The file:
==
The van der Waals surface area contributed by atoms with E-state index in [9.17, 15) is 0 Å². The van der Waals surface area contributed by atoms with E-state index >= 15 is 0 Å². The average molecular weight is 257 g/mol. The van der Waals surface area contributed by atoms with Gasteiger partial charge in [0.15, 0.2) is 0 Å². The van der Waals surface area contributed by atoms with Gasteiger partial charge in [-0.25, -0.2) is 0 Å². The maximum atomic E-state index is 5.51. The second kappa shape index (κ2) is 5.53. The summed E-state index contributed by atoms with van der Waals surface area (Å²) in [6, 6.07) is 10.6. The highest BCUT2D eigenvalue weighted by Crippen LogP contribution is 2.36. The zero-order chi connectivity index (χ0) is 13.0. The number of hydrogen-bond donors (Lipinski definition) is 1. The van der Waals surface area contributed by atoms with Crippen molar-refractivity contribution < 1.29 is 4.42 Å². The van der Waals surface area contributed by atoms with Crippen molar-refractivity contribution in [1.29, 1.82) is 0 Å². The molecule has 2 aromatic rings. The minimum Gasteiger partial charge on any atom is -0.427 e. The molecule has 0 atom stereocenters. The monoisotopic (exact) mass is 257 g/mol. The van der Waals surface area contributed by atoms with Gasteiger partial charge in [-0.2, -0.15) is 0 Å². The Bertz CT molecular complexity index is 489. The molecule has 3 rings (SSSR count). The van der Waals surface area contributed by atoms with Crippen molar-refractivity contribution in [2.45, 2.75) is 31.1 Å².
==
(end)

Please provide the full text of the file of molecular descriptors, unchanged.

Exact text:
The van der Waals surface area contributed by atoms with E-state index in [9.17, 15) is 0 Å². The van der Waals surface area contributed by atoms with E-state index >= 15 is 0 Å². The average molecular weight is 257 g/mol. The van der Waals surface area contributed by atoms with Gasteiger partial charge in [0.15, 0.2) is 0 Å². The van der Waals surface area contributed by atoms with Gasteiger partial charge in [-0.25, -0.2) is 0 Å². The maximum atomic E-state index is 5.51. The second kappa shape index (κ2) is 5.53. The summed E-state index contributed by atoms with van der Waals surface area (Å²) in [6, 6.07) is 10.6. The highest BCUT2D eigenvalue weighted by Crippen LogP contribution is 2.36. The zero-order chi connectivity index (χ0) is 13.0. The number of hydrogen-bond donors (Lipinski definition) is 1. The van der Waals surface area contributed by atoms with Crippen molar-refractivity contribution < 1.29 is 4.42 Å². The van der Waals surface area contributed by atoms with Crippen molar-refractivity contribution in [1.29, 1.82) is 0 Å². The molecule has 2 aromatic rings. The minimum Gasteiger partial charge on any atom is -0.427 e. The molecule has 0 atom stereocenters. The monoisotopic (exact) mass is 257 g/mol. The van der Waals surface area contributed by atoms with Gasteiger partial charge in [-0.2, -0.15) is 0 Å². The Bertz CT molecular complexity index is 489. The molecule has 3 rings (SSSR count). The van der Waals surface area contributed by atoms with Crippen molar-refractivity contribution in [2.45, 2.75) is 31.1 Å².